Paris planning to add millions in the suburbs to its boundaries

Plans for metropolitanization in Paris are well underway:

The new Métropole du Grand Paris, or Metropolis of Greater Paris, will include nearly seven million people, more than triple the population now living in the central city. It will swallow rich suburbs to the west. But it should also provide better access to jobs and to business hubs and, if it really works, a greater sense of belonging for millions of immigrant families who live in poverty and isolation on the city’s southern, northern and eastern fringes. Resources would be redistributed, in particular those dealing with housing. The complexion of Paris would change…

As much as any struggling suburb, this one shows how urban development across decades, even centuries, has failed millions of immigrant families and contributed to what France’s prime minister, Manuel Valls, recently denounced as “territorial, social, ethnic apartheid.” His remark provoked a lot of hand-wringing in France. But, as all sorts of French planners, architects, historians and political scientists point out, a legacy of belonging and exclusion, center and periphery, inside and outside, is baked into the very layout of Paris and of places like Grigny, which has nice old houses and woods but is a de facto warehouse for tens of thousands of mostly poor, disenfranchised Muslims.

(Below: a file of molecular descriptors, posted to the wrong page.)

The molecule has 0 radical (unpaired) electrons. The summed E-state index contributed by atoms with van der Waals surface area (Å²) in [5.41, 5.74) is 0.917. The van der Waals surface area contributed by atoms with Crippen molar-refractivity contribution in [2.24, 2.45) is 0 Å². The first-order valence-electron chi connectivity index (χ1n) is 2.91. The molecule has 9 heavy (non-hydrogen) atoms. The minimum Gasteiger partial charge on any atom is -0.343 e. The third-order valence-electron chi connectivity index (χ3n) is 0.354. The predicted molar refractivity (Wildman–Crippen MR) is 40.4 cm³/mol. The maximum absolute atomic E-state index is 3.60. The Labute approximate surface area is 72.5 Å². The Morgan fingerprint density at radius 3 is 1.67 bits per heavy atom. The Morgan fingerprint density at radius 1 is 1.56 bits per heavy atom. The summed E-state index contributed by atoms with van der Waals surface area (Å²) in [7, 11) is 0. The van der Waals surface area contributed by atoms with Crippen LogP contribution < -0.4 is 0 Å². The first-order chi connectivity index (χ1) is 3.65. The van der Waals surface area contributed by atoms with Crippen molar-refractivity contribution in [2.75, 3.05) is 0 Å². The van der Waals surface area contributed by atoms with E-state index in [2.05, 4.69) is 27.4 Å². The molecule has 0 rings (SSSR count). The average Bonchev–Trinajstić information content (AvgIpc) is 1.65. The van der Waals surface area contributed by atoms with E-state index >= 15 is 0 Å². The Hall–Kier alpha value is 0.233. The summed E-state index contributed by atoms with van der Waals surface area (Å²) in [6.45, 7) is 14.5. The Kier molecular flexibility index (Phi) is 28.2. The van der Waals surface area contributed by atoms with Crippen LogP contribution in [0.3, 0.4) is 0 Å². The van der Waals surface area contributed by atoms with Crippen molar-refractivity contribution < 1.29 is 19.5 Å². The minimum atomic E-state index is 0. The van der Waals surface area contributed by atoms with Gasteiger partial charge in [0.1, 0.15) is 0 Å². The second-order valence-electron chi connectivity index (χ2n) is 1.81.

In essence, Paris Métropole promises a new regional council to coordinate housing, urban planning and transit for a greater Paris. The idea evolved from a proposal by Nicolas Sarkozy, who as president imagined business hubs and a high-speed train linking them to the city’s airports. That morphed into a more complex rail system serving poorer suburbs.

Pierre Mansat has spent years helping to put the plan together. He said the other morning that taxes on businesses, and, France hopes, billions more from Europe, will pay for Paris Métropole. Who knows whether right-wing and left-wing politicians from suburbs and city neighborhoods will actually cooperate, but Mr. Mansat stressed that “it’s above all about creating a new image of Paris as more inclusive, integrated, fluid.”

This sounds like an interesting confluence of factors. On one hand is inequality in the French suburbs which has been surfacing for quite a while. Urban images are important, if at the least for France’s international reputation and Paris’ thriving tourism, as are aiming to give all residents opportunities for a better life. On the other hand are the practicalities of comprehensively tackling urban issues – like housing and transportation – that require the cooperation of a range of communities. Cities can do a lot on their own but many of their needs are tied to the fate of nearby communities that can either join cities in pursuing common goals or pursue their own.

Of course, the article suggests it isn’t clear how successful the metropolitanization attempt might be. This is a long-term project and it will be interesting to see how other major cities learn from this process.

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